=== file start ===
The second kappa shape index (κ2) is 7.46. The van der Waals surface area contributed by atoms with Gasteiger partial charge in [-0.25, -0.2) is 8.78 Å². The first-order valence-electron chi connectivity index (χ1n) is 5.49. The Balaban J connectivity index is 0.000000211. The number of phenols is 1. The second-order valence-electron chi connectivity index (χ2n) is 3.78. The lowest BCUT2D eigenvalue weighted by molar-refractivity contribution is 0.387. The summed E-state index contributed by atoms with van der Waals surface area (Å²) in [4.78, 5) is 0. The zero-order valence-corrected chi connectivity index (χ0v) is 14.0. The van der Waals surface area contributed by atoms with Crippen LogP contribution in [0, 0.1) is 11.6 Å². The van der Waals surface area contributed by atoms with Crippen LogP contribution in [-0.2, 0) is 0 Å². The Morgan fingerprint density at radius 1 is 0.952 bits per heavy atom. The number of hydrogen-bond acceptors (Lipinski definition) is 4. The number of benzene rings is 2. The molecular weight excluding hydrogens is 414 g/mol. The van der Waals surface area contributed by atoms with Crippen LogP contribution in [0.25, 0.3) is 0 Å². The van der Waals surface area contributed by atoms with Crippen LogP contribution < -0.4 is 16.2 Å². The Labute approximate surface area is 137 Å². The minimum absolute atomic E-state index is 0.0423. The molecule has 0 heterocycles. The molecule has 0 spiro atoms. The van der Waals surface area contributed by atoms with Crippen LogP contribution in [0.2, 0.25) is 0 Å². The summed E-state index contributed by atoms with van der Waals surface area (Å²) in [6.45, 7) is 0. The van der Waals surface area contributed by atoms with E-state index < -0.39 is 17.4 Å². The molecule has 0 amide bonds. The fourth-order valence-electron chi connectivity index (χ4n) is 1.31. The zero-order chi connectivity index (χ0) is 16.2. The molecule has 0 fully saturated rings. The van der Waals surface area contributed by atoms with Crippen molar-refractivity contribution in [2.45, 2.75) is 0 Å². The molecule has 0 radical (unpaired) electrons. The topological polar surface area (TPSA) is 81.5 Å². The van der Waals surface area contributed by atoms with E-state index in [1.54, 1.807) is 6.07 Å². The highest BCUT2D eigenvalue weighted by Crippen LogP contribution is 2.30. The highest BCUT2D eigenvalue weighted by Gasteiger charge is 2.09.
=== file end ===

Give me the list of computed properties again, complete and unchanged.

The second kappa shape index (κ2) is 7.46. The van der Waals surface area contributed by atoms with Gasteiger partial charge in [-0.25, -0.2) is 8.78 Å². The first-order valence-electron chi connectivity index (χ1n) is 5.49. The Balaban J connectivity index is 0.000000211. The number of phenols is 1. The second-order valence-electron chi connectivity index (χ2n) is 3.78. The lowest BCUT2D eigenvalue weighted by molar-refractivity contribution is 0.387. The summed E-state index contributed by atoms with van der Waals surface area (Å²) in [4.78, 5) is 0. The zero-order valence-corrected chi connectivity index (χ0v) is 14.0. The van der Waals surface area contributed by atoms with Crippen LogP contribution in [0, 0.1) is 11.6 Å². The van der Waals surface area contributed by atoms with Crippen LogP contribution in [-0.2, 0) is 0 Å². The Morgan fingerprint density at radius 1 is 0.952 bits per heavy atom. The number of hydrogen-bond acceptors (Lipinski definition) is 4. The number of benzene rings is 2. The molecular weight excluding hydrogens is 414 g/mol. The van der Waals surface area contributed by atoms with Crippen LogP contribution in [0.25, 0.3) is 0 Å². The van der Waals surface area contributed by atoms with Crippen LogP contribution < -0.4 is 16.2 Å². The Labute approximate surface area is 137 Å². The minimum absolute atomic E-state index is 0.0423. The molecule has 0 heterocycles. The molecule has 0 spiro atoms. The van der Waals surface area contributed by atoms with Crippen LogP contribution in [0.2, 0.25) is 0 Å². The summed E-state index contributed by atoms with van der Waals surface area (Å²) in [6.45, 7) is 0. The van der Waals surface area contributed by atoms with E-state index < -0.39 is 17.4 Å². The molecule has 0 amide bonds. The fourth-order valence-electron chi connectivity index (χ4n) is 1.31. The zero-order chi connectivity index (χ0) is 16.2. The molecule has 0 fully saturated rings. The van der Waals surface area contributed by atoms with Crippen molar-refractivity contribution in [2.45, 2.75) is 0 Å². The molecule has 0 radical (unpaired) electrons. The topological polar surface area (TPSA) is 81.5 Å². The van der Waals surface area contributed by atoms with E-state index in [1.54, 1.807) is 6.07 Å². The highest BCUT2D eigenvalue weighted by Crippen LogP contribution is 2.30. The highest BCUT2D eigenvalue weighted by Gasteiger charge is 2.09.